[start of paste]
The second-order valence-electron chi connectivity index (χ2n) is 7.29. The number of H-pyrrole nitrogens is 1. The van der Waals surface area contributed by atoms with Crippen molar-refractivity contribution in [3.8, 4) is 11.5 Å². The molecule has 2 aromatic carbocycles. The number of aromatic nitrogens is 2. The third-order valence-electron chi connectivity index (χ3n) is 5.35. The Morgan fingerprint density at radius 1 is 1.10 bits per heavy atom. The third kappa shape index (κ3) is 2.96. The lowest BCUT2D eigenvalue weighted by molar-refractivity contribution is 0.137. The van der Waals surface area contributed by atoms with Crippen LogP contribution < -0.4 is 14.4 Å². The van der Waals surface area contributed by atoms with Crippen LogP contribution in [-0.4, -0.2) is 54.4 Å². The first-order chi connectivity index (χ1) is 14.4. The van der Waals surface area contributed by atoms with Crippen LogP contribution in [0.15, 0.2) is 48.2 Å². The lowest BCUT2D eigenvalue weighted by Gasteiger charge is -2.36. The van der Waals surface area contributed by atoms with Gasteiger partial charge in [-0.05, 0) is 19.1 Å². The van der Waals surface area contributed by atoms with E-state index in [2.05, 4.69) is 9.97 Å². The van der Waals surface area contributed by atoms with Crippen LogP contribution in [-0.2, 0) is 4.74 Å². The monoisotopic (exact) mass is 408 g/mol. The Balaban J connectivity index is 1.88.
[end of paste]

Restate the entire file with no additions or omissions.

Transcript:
The second-order valence-electron chi connectivity index (χ2n) is 7.29. The number of H-pyrrole nitrogens is 1. The van der Waals surface area contributed by atoms with Crippen molar-refractivity contribution in [3.8, 4) is 11.5 Å². The molecule has 2 aromatic carbocycles. The number of aromatic nitrogens is 2. The third-order valence-electron chi connectivity index (χ3n) is 5.35. The Morgan fingerprint density at radius 1 is 1.10 bits per heavy atom. The third kappa shape index (κ3) is 2.96. The lowest BCUT2D eigenvalue weighted by molar-refractivity contribution is 0.137. The van der Waals surface area contributed by atoms with Crippen LogP contribution < -0.4 is 14.4 Å². The van der Waals surface area contributed by atoms with Crippen LogP contribution in [-0.4, -0.2) is 54.4 Å². The first-order chi connectivity index (χ1) is 14.4. The van der Waals surface area contributed by atoms with Crippen LogP contribution in [0.15, 0.2) is 48.2 Å². The lowest BCUT2D eigenvalue weighted by Gasteiger charge is -2.36. The van der Waals surface area contributed by atoms with Gasteiger partial charge in [-0.05, 0) is 19.1 Å². The van der Waals surface area contributed by atoms with E-state index in [2.05, 4.69) is 9.97 Å². The van der Waals surface area contributed by atoms with Crippen LogP contribution in [-0.2, 0) is 4.74 Å². The monoisotopic (exact) mass is 408 g/mol. The Balaban J connectivity index is 1.88.